Condescending or Patronizing? What’s the Difference?

There are times when people act superior to others and there are two words to describe this behavior in English: condescending and patronizing. “Condescending” deliberately airs superiority without apology or sympathy. “Patronizing” pretends support, kindness, or sympathy, but it’s a cover for actual feelings of superiority.

Even though both words carry the same connotation, there are nuances in using each. “Condescending” is outright rude while “patronizing” may or may not have ulterior motives behind it. So, it’s important to understand how to use each word in correct grammatical context.


To be “condescending” is an adjective that means a noun is displaying or showing superiority. Therefore, they will have a word choice that’s insulting, demeaning and treats another as if they are less of a person. This is always rude and unacceptable social behavior. It will be obvious and blatant.

My geometry teacher was condescending by putting a “stupid meter” on my quizzes and tests.

The tall building stood imposing against the skyline in an almost condescending way.

“You’ll own nothing and you’ll be happy” is a condescending slogan by the World Economic Forum.

No one has a right to be condescending to another without just cause.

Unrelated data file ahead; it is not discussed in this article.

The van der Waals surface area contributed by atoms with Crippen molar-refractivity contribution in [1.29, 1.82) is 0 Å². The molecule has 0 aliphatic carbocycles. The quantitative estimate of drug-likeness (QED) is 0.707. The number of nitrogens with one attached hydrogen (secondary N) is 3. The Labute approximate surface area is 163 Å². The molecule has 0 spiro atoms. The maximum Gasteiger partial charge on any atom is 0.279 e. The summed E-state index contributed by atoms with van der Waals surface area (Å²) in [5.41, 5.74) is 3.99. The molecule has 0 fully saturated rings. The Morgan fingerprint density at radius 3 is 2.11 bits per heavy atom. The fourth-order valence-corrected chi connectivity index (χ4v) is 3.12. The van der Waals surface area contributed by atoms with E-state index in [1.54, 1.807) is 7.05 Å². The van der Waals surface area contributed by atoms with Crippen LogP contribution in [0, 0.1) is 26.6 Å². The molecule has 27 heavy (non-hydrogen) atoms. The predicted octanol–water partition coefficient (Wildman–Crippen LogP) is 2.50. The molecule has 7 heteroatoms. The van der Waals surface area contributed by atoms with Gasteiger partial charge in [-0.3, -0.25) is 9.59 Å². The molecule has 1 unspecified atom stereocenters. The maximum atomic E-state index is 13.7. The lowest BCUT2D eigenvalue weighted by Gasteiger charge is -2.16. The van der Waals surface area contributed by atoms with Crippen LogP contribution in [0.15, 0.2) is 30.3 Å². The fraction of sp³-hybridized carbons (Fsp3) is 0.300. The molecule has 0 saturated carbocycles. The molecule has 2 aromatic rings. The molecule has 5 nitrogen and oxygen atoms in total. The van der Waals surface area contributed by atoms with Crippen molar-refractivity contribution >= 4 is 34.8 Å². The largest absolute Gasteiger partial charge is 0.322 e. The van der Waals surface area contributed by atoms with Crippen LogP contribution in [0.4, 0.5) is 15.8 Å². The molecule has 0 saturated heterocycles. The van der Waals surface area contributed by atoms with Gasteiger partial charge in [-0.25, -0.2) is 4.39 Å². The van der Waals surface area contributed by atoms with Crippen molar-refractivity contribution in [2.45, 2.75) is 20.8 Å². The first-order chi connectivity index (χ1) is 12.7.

“Patronizing” is much like “condescending,” it’s an adjective of superiority except it has a layer of assistance, helpfulness or kindness. The behavior appears to be supportive on the surface, but it’s easy to see past this motivation as a show of superiority.

In some cases, people may not realize they’re doing it and in other instances, people may do it in an attempt to be deceitful. Therefore, the inference of the word isn’t as damning as “condescending.”

The sales clerk was patronizing in telling me this dress looked good. I look like a whale!

Mother stood in the doorway with arms folded in a patronizing manner.

Most politicians speak to their constituents with patronizing and pretty words.

The patronizing editor rewrote the article regardless of the original text.

Mnemonic Device

To remember the difference between “condescending” and “patronizing,” dissect the words to extract their meaning. First, remove the –ing from both words, since this makes them gerunds and return them to their original verbs. Then, separate the various parts and analyze each.

Condescend = con (against) + descend (downward motion) OR to move against in a downward motion

Patronize = patron (a person giving support) + –ize (to become something else) OR a person giving support becomes something else

So, since “superiority” is the driving factor behind both words, consider the following:

Condescend = Superior Down Talk

Patronize = Support that’s Superior


Patronizing can be condescending, but patronizing pretends to be kind and condescending is outright rude.


There are times when people act and speak in superior ways and two of the best adjectives for it are “condescending” and “patronizing.” Remember that “condescending” speaks down to others in an obvious and rude way. “Patronizing” may intend to be nice, but it’s really “condescending” in its delivery.